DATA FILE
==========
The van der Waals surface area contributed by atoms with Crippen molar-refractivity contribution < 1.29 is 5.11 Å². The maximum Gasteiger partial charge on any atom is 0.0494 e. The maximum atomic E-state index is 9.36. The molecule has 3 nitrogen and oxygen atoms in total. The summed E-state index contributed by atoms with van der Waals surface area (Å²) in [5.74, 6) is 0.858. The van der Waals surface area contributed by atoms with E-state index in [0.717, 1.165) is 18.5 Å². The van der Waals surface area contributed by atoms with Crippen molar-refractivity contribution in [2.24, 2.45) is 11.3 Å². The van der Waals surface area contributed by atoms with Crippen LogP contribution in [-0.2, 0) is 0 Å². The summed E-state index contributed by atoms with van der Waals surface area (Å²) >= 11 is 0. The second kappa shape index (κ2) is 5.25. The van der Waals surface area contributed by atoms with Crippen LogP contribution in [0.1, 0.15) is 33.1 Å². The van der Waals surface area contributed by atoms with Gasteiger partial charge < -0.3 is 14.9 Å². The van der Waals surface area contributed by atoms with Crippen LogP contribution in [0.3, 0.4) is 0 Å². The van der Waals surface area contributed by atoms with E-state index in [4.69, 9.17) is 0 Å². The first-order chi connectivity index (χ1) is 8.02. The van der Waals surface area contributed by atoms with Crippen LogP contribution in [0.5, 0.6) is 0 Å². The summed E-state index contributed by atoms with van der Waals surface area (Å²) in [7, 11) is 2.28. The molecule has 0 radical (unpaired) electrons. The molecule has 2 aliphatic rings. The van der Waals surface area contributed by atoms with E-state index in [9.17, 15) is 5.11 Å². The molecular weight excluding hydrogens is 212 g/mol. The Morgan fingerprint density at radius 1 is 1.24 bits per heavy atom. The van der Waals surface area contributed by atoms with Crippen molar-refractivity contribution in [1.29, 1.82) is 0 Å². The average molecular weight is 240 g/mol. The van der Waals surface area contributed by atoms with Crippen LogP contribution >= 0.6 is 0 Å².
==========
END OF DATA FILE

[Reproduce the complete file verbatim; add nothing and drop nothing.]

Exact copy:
The van der Waals surface area contributed by atoms with Crippen molar-refractivity contribution < 1.29 is 5.11 Å². The maximum Gasteiger partial charge on any atom is 0.0494 e. The maximum atomic E-state index is 9.36. The molecule has 3 nitrogen and oxygen atoms in total. The summed E-state index contributed by atoms with van der Waals surface area (Å²) in [5.74, 6) is 0.858. The van der Waals surface area contributed by atoms with E-state index in [0.717, 1.165) is 18.5 Å². The van der Waals surface area contributed by atoms with Crippen molar-refractivity contribution in [2.24, 2.45) is 11.3 Å². The van der Waals surface area contributed by atoms with Crippen LogP contribution in [-0.2, 0) is 0 Å². The summed E-state index contributed by atoms with van der Waals surface area (Å²) >= 11 is 0. The second kappa shape index (κ2) is 5.25. The van der Waals surface area contributed by atoms with Crippen LogP contribution in [0.1, 0.15) is 33.1 Å². The van der Waals surface area contributed by atoms with Gasteiger partial charge < -0.3 is 14.9 Å². The van der Waals surface area contributed by atoms with Crippen LogP contribution in [0.3, 0.4) is 0 Å². The van der Waals surface area contributed by atoms with E-state index in [4.69, 9.17) is 0 Å². The first-order chi connectivity index (χ1) is 8.02. The van der Waals surface area contributed by atoms with Crippen LogP contribution in [0.5, 0.6) is 0 Å². The summed E-state index contributed by atoms with van der Waals surface area (Å²) in [7, 11) is 2.28. The molecule has 0 radical (unpaired) electrons. The molecule has 2 aliphatic rings. The van der Waals surface area contributed by atoms with E-state index in [9.17, 15) is 5.11 Å². The molecular weight excluding hydrogens is 212 g/mol. The Morgan fingerprint density at radius 1 is 1.24 bits per heavy atom. The van der Waals surface area contributed by atoms with Crippen molar-refractivity contribution in [1.29, 1.82) is 0 Å². The average molecular weight is 240 g/mol. The van der Waals surface area contributed by atoms with Crippen LogP contribution >= 0.6 is 0 Å².